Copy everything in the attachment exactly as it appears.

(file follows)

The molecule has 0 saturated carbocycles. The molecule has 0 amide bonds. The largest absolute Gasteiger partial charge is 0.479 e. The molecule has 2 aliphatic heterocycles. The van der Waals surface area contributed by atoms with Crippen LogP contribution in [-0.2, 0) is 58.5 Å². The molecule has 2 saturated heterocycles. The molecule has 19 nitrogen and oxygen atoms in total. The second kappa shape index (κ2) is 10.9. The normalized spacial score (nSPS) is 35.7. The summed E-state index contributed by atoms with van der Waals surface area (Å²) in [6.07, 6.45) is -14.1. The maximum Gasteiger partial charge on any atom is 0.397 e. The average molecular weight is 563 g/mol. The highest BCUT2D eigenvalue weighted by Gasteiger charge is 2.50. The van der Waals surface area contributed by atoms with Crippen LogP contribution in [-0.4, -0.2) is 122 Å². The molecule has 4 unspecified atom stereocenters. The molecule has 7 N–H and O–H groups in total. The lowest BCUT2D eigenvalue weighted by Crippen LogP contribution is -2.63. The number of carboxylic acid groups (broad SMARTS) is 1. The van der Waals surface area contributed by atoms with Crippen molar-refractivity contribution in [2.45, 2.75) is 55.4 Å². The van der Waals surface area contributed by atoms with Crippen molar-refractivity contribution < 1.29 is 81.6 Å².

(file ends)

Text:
The molecule has 0 saturated carbocycles. The molecule has 0 amide bonds. The largest absolute Gasteiger partial charge is 0.479 e. The molecule has 2 aliphatic heterocycles. The van der Waals surface area contributed by atoms with Crippen LogP contribution in [-0.2, 0) is 58.5 Å². The molecule has 2 saturated heterocycles. The molecule has 19 nitrogen and oxygen atoms in total. The second kappa shape index (κ2) is 10.9. The normalized spacial score (nSPS) is 35.7. The summed E-state index contributed by atoms with van der Waals surface area (Å²) in [6.07, 6.45) is -14.1. The maximum Gasteiger partial charge on any atom is 0.397 e. The average molecular weight is 563 g/mol. The highest BCUT2D eigenvalue weighted by Gasteiger charge is 2.50. The van der Waals surface area contributed by atoms with Crippen LogP contribution in [-0.4, -0.2) is 122 Å². The molecule has 4 unspecified atom stereocenters. The molecule has 7 N–H and O–H groups in total. The lowest BCUT2D eigenvalue weighted by Crippen LogP contribution is -2.63. The number of carboxylic acid groups (broad SMARTS) is 1. The van der Waals surface area contributed by atoms with Crippen molar-refractivity contribution in [2.45, 2.75) is 55.4 Å². The van der Waals surface area contributed by atoms with Crippen molar-refractivity contribution < 1.29 is 81.6 Å².